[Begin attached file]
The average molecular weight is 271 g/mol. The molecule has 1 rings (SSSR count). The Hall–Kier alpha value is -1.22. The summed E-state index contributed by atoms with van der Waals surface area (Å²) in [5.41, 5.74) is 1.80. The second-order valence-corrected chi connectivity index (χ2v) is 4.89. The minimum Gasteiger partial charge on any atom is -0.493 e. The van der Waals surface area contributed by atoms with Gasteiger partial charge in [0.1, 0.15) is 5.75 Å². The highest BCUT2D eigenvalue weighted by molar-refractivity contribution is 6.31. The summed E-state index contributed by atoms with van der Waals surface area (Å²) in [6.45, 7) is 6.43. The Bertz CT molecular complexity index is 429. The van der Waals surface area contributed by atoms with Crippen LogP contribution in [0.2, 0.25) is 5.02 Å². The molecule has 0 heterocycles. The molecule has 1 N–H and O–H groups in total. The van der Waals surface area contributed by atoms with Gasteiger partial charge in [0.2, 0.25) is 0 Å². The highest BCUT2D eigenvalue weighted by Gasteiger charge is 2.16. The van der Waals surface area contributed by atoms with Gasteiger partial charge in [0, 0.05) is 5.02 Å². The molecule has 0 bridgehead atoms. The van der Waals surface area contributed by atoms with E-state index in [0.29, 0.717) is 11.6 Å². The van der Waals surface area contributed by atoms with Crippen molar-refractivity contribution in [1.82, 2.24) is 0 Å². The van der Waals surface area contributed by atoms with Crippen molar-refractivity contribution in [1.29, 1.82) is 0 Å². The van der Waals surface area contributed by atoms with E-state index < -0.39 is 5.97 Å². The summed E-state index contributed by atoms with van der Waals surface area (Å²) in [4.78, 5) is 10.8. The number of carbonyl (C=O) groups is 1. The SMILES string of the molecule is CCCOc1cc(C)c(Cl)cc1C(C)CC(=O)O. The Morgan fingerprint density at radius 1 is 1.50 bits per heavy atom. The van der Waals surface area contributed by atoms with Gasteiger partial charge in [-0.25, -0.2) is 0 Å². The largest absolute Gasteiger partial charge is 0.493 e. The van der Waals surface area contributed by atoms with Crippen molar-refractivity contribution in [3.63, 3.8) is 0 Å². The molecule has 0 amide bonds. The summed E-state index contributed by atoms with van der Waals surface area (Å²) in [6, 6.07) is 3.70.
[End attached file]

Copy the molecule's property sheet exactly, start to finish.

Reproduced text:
The average molecular weight is 271 g/mol. The molecule has 1 rings (SSSR count). The Hall–Kier alpha value is -1.22. The summed E-state index contributed by atoms with van der Waals surface area (Å²) in [5.41, 5.74) is 1.80. The second-order valence-corrected chi connectivity index (χ2v) is 4.89. The minimum Gasteiger partial charge on any atom is -0.493 e. The van der Waals surface area contributed by atoms with Gasteiger partial charge in [0.1, 0.15) is 5.75 Å². The highest BCUT2D eigenvalue weighted by molar-refractivity contribution is 6.31. The summed E-state index contributed by atoms with van der Waals surface area (Å²) in [6.45, 7) is 6.43. The Bertz CT molecular complexity index is 429. The van der Waals surface area contributed by atoms with Crippen LogP contribution in [0.2, 0.25) is 5.02 Å². The molecule has 0 heterocycles. The molecule has 1 N–H and O–H groups in total. The van der Waals surface area contributed by atoms with Gasteiger partial charge in [0.2, 0.25) is 0 Å². The highest BCUT2D eigenvalue weighted by Gasteiger charge is 2.16. The van der Waals surface area contributed by atoms with Gasteiger partial charge in [0, 0.05) is 5.02 Å². The molecule has 0 bridgehead atoms. The van der Waals surface area contributed by atoms with E-state index in [0.29, 0.717) is 11.6 Å². The van der Waals surface area contributed by atoms with Crippen molar-refractivity contribution in [1.82, 2.24) is 0 Å². The van der Waals surface area contributed by atoms with Crippen molar-refractivity contribution in [1.29, 1.82) is 0 Å². The van der Waals surface area contributed by atoms with E-state index < -0.39 is 5.97 Å². The summed E-state index contributed by atoms with van der Waals surface area (Å²) in [4.78, 5) is 10.8. The number of carbonyl (C=O) groups is 1. The SMILES string of the molecule is CCCOc1cc(C)c(Cl)cc1C(C)CC(=O)O. The Morgan fingerprint density at radius 1 is 1.50 bits per heavy atom. The van der Waals surface area contributed by atoms with Gasteiger partial charge in [-0.25, -0.2) is 0 Å². The largest absolute Gasteiger partial charge is 0.493 e. The van der Waals surface area contributed by atoms with Crippen molar-refractivity contribution in [3.63, 3.8) is 0 Å². The molecule has 0 amide bonds. The summed E-state index contributed by atoms with van der Waals surface area (Å²) in [6, 6.07) is 3.70.